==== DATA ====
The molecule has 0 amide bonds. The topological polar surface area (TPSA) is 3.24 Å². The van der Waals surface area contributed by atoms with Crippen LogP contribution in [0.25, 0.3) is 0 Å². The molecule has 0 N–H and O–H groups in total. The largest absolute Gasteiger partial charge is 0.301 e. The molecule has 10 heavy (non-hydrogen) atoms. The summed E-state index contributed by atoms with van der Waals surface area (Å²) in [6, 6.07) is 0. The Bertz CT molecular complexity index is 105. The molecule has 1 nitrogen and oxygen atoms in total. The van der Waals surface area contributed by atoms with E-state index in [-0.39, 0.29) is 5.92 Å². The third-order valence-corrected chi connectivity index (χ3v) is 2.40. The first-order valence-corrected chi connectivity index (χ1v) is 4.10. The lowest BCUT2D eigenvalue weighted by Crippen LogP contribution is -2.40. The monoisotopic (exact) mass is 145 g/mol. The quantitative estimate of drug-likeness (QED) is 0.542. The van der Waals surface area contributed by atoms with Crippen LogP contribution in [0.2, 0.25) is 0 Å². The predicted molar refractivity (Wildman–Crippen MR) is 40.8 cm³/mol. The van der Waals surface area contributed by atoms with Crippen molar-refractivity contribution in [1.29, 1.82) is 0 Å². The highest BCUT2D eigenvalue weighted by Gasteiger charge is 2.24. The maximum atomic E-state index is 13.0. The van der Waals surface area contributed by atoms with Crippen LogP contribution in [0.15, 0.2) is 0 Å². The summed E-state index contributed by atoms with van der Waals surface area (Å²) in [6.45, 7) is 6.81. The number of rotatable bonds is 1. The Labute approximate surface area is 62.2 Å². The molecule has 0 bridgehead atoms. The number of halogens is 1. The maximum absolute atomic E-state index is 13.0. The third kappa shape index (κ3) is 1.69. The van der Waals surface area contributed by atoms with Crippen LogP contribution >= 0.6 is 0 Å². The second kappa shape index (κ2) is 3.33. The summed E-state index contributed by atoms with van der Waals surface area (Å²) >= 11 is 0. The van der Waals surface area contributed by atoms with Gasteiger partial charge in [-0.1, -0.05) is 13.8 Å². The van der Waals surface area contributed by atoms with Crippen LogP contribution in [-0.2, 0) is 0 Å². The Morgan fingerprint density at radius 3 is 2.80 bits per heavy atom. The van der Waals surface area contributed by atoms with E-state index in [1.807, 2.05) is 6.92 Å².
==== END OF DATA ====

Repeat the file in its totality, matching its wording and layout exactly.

The molecule has 0 amide bonds. The topological polar surface area (TPSA) is 3.24 Å². The van der Waals surface area contributed by atoms with Crippen LogP contribution in [0.25, 0.3) is 0 Å². The molecule has 0 N–H and O–H groups in total. The largest absolute Gasteiger partial charge is 0.301 e. The molecule has 10 heavy (non-hydrogen) atoms. The summed E-state index contributed by atoms with van der Waals surface area (Å²) in [6, 6.07) is 0. The Bertz CT molecular complexity index is 105. The molecule has 1 nitrogen and oxygen atoms in total. The van der Waals surface area contributed by atoms with E-state index in [-0.39, 0.29) is 5.92 Å². The third-order valence-corrected chi connectivity index (χ3v) is 2.40. The first-order valence-corrected chi connectivity index (χ1v) is 4.10. The lowest BCUT2D eigenvalue weighted by Crippen LogP contribution is -2.40. The monoisotopic (exact) mass is 145 g/mol. The quantitative estimate of drug-likeness (QED) is 0.542. The van der Waals surface area contributed by atoms with Crippen LogP contribution in [0.2, 0.25) is 0 Å². The predicted molar refractivity (Wildman–Crippen MR) is 40.8 cm³/mol. The van der Waals surface area contributed by atoms with Crippen molar-refractivity contribution in [1.29, 1.82) is 0 Å². The highest BCUT2D eigenvalue weighted by Gasteiger charge is 2.24. The maximum atomic E-state index is 13.0. The van der Waals surface area contributed by atoms with Crippen LogP contribution in [0.15, 0.2) is 0 Å². The summed E-state index contributed by atoms with van der Waals surface area (Å²) in [6.45, 7) is 6.81. The number of rotatable bonds is 1. The Labute approximate surface area is 62.2 Å². The molecule has 0 bridgehead atoms. The number of halogens is 1. The maximum absolute atomic E-state index is 13.0. The third kappa shape index (κ3) is 1.69. The van der Waals surface area contributed by atoms with Crippen LogP contribution >= 0.6 is 0 Å². The second kappa shape index (κ2) is 3.33. The summed E-state index contributed by atoms with van der Waals surface area (Å²) >= 11 is 0. The van der Waals surface area contributed by atoms with Gasteiger partial charge in [-0.1, -0.05) is 13.8 Å². The van der Waals surface area contributed by atoms with Crippen LogP contribution in [-0.2, 0) is 0 Å². The Morgan fingerprint density at radius 3 is 2.80 bits per heavy atom. The van der Waals surface area contributed by atoms with E-state index in [1.807, 2.05) is 6.92 Å².